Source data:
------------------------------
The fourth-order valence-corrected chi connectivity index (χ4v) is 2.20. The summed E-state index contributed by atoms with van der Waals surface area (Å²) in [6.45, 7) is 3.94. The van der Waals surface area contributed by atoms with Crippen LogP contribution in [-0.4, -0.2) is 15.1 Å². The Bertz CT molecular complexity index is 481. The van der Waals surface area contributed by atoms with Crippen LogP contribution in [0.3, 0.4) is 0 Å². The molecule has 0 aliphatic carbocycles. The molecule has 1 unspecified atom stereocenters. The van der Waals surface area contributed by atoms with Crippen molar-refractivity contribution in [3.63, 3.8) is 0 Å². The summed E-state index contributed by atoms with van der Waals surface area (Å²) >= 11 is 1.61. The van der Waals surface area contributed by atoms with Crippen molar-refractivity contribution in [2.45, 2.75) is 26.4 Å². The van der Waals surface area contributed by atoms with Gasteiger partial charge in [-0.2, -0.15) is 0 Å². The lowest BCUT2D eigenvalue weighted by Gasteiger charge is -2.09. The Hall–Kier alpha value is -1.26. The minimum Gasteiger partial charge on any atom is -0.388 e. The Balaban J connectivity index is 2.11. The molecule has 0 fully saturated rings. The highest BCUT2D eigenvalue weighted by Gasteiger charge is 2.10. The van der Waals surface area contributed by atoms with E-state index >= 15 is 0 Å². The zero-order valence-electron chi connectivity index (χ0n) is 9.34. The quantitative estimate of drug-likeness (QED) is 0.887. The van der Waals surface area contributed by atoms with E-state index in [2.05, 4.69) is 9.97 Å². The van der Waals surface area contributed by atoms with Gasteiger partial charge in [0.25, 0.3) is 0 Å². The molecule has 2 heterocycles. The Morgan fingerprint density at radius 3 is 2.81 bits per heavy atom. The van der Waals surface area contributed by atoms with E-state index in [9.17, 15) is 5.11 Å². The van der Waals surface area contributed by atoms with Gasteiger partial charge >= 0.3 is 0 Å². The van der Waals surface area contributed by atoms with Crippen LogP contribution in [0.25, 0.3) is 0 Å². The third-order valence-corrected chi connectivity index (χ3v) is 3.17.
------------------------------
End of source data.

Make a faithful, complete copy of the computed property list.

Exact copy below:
The fourth-order valence-corrected chi connectivity index (χ4v) is 2.20. The summed E-state index contributed by atoms with van der Waals surface area (Å²) in [6.45, 7) is 3.94. The van der Waals surface area contributed by atoms with Crippen LogP contribution in [-0.4, -0.2) is 15.1 Å². The Bertz CT molecular complexity index is 481. The van der Waals surface area contributed by atoms with Crippen LogP contribution in [0.3, 0.4) is 0 Å². The molecule has 0 aliphatic carbocycles. The molecule has 1 unspecified atom stereocenters. The van der Waals surface area contributed by atoms with Crippen molar-refractivity contribution in [3.63, 3.8) is 0 Å². The summed E-state index contributed by atoms with van der Waals surface area (Å²) >= 11 is 1.61. The van der Waals surface area contributed by atoms with Crippen molar-refractivity contribution in [2.45, 2.75) is 26.4 Å². The van der Waals surface area contributed by atoms with Gasteiger partial charge in [-0.2, -0.15) is 0 Å². The lowest BCUT2D eigenvalue weighted by Gasteiger charge is -2.09. The Hall–Kier alpha value is -1.26. The minimum Gasteiger partial charge on any atom is -0.388 e. The Balaban J connectivity index is 2.11. The molecule has 0 fully saturated rings. The highest BCUT2D eigenvalue weighted by Gasteiger charge is 2.10. The van der Waals surface area contributed by atoms with E-state index >= 15 is 0 Å². The zero-order valence-electron chi connectivity index (χ0n) is 9.34. The quantitative estimate of drug-likeness (QED) is 0.887. The van der Waals surface area contributed by atoms with E-state index in [2.05, 4.69) is 9.97 Å². The van der Waals surface area contributed by atoms with Gasteiger partial charge in [0.25, 0.3) is 0 Å². The molecule has 2 heterocycles. The Morgan fingerprint density at radius 3 is 2.81 bits per heavy atom. The van der Waals surface area contributed by atoms with E-state index in [9.17, 15) is 5.11 Å². The van der Waals surface area contributed by atoms with Gasteiger partial charge >= 0.3 is 0 Å². The van der Waals surface area contributed by atoms with Crippen LogP contribution in [0.25, 0.3) is 0 Å². The third-order valence-corrected chi connectivity index (χ3v) is 3.17.